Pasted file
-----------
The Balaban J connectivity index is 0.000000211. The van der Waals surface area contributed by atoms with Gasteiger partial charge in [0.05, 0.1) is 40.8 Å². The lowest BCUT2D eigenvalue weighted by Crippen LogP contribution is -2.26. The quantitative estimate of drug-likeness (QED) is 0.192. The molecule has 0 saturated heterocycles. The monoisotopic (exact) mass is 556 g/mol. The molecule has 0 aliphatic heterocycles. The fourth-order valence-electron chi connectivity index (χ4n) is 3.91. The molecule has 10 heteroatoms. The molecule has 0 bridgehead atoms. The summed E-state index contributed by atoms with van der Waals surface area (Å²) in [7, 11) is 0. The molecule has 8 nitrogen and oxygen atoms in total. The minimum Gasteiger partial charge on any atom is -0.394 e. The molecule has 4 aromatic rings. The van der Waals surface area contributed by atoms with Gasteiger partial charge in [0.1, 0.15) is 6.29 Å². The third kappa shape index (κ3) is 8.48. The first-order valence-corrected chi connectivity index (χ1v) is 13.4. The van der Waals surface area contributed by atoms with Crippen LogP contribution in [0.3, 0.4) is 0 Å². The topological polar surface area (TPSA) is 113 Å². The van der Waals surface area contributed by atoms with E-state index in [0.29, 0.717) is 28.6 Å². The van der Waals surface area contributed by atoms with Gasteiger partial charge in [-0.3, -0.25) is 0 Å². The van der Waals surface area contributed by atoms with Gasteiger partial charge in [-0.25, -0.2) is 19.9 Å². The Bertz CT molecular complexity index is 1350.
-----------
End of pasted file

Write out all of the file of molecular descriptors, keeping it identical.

The Balaban J connectivity index is 0.000000211. The van der Waals surface area contributed by atoms with Gasteiger partial charge in [0.05, 0.1) is 40.8 Å². The lowest BCUT2D eigenvalue weighted by Crippen LogP contribution is -2.26. The quantitative estimate of drug-likeness (QED) is 0.192. The molecule has 0 saturated heterocycles. The monoisotopic (exact) mass is 556 g/mol. The molecule has 0 aliphatic heterocycles. The fourth-order valence-electron chi connectivity index (χ4n) is 3.91. The molecule has 10 heteroatoms. The molecule has 0 bridgehead atoms. The summed E-state index contributed by atoms with van der Waals surface area (Å²) in [7, 11) is 0. The molecule has 8 nitrogen and oxygen atoms in total. The minimum Gasteiger partial charge on any atom is -0.394 e. The molecule has 4 aromatic rings. The van der Waals surface area contributed by atoms with Gasteiger partial charge in [0.1, 0.15) is 6.29 Å². The third kappa shape index (κ3) is 8.48. The first-order valence-corrected chi connectivity index (χ1v) is 13.4. The van der Waals surface area contributed by atoms with Crippen LogP contribution in [0.3, 0.4) is 0 Å². The topological polar surface area (TPSA) is 113 Å². The van der Waals surface area contributed by atoms with E-state index in [0.29, 0.717) is 28.6 Å². The van der Waals surface area contributed by atoms with Gasteiger partial charge in [-0.3, -0.25) is 0 Å². The van der Waals surface area contributed by atoms with Gasteiger partial charge in [-0.25, -0.2) is 19.9 Å². The Bertz CT molecular complexity index is 1350.